Over the weekend I got word from Rakshith, the ColdFusion product manager, that it was ok to share the following news with the community at large.
Adobe plans to continue improving the JSON (de)serialization functionality that was added in ColdFusion 8, at the very least including those improvements in the next version of ColdFusion (codenamed "splendor" (pdf) [...gag me with a spoon]). Considering we have this awesome updater, I'd also love to see a patch for CF10, but that may be a pipe dream. Still, any improvement would be welcome.
So what's wrong with serializeJSON? Currently, there are many edge cases that serialize incorrectly, necessitating the use of an alternate serializer like CFJSON or my personal preference JSONUtil. For example:
Not only is the key name annoyingly upper-cased, but the value, which was a string containing the number 3, has been converted to the numeric value 3.
These are two known issues. There are a bunch of these issues that are known, and possibly some that are still unknown. Fortunately, Adobe is being forthright with us in sharing the fact that they're attempting to fix the bugs, and they're happy to accept feedback and bug repro cases.
To that end, I've taken the first step and created a set of tests demonstrating all of the issues of which I am aware. Those tests are on GitHub, you can see them run against ACF 9.0.1 here, and I am happy to accept begging to you send pull requests with additional tests for more bugs.
Showing the bugs in action is paramount to getting them fixed. If you know of a bug, and you don't report it, you only have yourself to blame for it not being fixed.
One last thing: Do you have ACF10 hosting and want to volunteer to host a copy of the tests? It would be helpful! Contact me!
I have a relatively fast laptop -- an early 2012 model Macbook Pro with an SSD and a Core i7 processor. Yet it still takes a vanilla ColdFusion 10 installation about 20 seconds to restart. If you start/stop/restart the service a lot, as I do, then that delay is probably enough to start to get on your nerves. For me, it was enough for me to get distracted by email, IRC, instant messages, etc, and eventually lose ~5 minutes of productivity at a time... All because I had to wait for a 20 second process that could have been instant.
I did some digging and found out that there are several calls to the sleep function, each of several seconds. Calling the stop method includes a total of 12 seconds of sleep time, and the start method includes 10 seconds. Restarting the server simply calls stop + start, so that's 22 seconds.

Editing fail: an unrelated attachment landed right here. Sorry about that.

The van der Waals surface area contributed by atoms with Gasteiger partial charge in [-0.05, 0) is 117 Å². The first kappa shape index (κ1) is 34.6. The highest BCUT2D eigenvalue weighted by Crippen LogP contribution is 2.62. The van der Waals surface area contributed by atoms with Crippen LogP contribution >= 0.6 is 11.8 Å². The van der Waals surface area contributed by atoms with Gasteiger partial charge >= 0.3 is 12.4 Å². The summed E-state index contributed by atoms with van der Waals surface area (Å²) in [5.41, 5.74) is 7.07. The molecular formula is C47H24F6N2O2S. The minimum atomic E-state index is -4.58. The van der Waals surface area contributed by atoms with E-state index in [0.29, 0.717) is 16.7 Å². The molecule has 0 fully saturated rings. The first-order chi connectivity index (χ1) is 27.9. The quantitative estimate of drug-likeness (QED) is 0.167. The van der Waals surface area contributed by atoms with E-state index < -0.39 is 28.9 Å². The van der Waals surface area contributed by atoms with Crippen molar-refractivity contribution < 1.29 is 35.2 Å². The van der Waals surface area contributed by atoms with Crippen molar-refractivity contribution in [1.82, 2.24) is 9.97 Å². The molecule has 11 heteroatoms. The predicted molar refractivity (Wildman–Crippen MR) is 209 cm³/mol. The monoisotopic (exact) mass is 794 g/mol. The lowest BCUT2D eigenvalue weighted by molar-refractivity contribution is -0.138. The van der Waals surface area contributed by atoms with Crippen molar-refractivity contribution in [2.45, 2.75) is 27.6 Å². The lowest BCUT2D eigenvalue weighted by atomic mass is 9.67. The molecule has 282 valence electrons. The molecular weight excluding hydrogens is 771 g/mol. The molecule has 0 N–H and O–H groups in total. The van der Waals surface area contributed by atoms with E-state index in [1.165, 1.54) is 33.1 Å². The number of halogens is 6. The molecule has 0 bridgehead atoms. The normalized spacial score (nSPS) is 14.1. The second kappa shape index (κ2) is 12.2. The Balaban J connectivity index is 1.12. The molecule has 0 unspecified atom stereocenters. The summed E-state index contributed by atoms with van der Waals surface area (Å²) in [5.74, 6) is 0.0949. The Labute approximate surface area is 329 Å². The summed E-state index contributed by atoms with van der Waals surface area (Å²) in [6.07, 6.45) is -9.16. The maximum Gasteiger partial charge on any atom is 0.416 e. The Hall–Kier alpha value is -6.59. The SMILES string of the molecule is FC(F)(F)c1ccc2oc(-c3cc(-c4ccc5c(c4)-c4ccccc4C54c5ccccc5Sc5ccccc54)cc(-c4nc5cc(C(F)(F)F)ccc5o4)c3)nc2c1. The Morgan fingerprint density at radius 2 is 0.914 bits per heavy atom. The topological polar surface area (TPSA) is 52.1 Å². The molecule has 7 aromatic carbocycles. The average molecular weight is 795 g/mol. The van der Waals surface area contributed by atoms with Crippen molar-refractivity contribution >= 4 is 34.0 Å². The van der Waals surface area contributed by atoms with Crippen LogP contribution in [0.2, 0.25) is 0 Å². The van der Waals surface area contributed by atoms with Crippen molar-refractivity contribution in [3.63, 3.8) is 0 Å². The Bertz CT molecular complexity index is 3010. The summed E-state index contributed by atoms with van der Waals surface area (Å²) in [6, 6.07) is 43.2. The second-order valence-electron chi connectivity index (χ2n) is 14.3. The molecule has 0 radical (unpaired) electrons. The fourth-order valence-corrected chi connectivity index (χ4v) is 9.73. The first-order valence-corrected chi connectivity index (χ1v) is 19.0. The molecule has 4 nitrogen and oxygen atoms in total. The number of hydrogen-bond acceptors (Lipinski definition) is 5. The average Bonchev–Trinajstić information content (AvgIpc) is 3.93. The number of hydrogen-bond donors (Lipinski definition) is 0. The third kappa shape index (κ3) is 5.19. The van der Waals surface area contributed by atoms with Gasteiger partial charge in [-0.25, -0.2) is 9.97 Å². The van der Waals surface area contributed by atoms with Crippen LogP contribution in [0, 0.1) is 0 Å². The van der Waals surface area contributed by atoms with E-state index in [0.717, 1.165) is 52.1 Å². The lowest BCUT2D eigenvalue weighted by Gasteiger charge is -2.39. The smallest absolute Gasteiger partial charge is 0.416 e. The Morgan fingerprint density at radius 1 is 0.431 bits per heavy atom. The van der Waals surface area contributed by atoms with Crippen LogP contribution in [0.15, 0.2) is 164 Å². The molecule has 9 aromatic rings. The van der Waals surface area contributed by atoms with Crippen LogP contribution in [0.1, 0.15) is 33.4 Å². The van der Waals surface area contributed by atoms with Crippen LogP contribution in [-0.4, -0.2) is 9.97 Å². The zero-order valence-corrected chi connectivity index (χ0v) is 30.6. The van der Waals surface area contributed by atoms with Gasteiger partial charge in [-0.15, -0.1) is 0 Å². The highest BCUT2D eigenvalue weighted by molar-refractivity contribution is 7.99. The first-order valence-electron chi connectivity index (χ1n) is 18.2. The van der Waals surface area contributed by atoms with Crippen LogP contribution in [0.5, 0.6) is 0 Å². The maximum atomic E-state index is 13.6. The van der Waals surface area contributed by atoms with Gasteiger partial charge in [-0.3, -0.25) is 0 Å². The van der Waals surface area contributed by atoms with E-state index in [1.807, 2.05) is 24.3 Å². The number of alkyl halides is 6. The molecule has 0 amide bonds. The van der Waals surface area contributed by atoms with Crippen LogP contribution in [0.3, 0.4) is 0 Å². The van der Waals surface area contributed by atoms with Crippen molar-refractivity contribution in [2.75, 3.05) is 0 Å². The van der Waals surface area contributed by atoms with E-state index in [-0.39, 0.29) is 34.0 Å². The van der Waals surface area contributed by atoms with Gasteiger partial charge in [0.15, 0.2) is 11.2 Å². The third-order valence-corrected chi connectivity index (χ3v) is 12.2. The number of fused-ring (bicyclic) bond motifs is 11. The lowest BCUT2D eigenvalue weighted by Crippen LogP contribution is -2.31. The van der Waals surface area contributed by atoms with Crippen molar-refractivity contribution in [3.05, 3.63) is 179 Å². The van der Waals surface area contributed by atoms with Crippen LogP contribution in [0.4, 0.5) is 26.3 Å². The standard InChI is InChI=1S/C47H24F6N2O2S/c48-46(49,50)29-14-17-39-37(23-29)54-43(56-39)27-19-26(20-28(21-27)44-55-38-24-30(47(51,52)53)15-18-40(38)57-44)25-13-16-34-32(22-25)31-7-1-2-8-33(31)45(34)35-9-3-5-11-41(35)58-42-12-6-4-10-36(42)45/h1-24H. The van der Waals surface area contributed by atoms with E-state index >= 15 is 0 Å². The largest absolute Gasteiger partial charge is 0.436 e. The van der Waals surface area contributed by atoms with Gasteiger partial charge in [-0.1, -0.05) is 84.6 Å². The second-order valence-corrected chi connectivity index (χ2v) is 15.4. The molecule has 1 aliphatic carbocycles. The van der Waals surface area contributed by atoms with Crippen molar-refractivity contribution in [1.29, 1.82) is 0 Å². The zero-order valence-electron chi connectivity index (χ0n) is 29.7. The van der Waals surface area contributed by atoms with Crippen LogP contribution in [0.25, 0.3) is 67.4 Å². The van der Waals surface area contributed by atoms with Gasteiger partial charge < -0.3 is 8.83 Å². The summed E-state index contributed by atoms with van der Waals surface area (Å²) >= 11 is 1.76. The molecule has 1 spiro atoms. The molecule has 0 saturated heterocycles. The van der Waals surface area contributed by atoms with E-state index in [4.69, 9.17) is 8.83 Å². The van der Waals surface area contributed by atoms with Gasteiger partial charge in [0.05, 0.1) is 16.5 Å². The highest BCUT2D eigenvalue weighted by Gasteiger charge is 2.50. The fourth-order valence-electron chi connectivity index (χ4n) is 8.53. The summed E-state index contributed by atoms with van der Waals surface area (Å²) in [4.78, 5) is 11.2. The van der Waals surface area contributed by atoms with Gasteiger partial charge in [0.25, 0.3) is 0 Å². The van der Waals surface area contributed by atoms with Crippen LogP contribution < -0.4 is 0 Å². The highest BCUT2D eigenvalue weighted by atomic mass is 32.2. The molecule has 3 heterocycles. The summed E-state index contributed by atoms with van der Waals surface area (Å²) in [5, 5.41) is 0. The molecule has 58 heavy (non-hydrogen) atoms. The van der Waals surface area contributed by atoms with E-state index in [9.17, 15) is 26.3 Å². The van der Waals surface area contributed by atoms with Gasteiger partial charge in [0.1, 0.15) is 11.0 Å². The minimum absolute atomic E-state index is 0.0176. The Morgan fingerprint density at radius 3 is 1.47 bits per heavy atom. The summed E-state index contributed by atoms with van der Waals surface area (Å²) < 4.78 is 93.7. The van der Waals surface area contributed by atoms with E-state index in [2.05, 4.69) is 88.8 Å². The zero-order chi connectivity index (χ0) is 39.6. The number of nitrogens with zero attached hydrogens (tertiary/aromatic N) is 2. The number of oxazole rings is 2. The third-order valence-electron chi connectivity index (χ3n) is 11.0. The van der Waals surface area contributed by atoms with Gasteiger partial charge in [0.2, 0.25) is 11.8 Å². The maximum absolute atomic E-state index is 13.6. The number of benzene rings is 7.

I've found that, even in "horrible conditions" on my laptop, I am able to remove ALL sleep time and have NEVER had an issue. What amounts to horrible conditions?
At least one virtual machine running
Several memory-hungry apps
Several browsers open for testing
How To Alter Your Installation
It's really rather simple. Inside your ColdFusion 10 installation folder (mine is /Applications/ColdFusion10/) you'll find one folder for each Instance of ColdFusion that you have installed, the default instance being named cfusion. Inside each instance folder you'll find a bin folder, and in that bin folder you'll find an executable script named coldfusion. Simply open that script up with your favorite code editor.
Search for all instances of the word "sleep" and comment those lines out. You comment them out by putting a # on the line before the command. It can be immediately before the text as in:
Or at the beginning of the line, as in:
# sleep 10
Either way is fine. Comment them all out, save, and quit. It's that simple. Enjoy, and get back to work!
Here's that abstract explanation:
debounce_.debounce(function, wait, [immediate])
Creates and returns a new debounced version of the passed function that will postpone its execution until after wait milliseconds have elapsed since the last time it was invoked. Useful for implementing behavior that should only happen after the input has stopped arriving. For example: rendering a preview of a Markdown comment, recalculating a layout after the window has stopped being resized, and so on.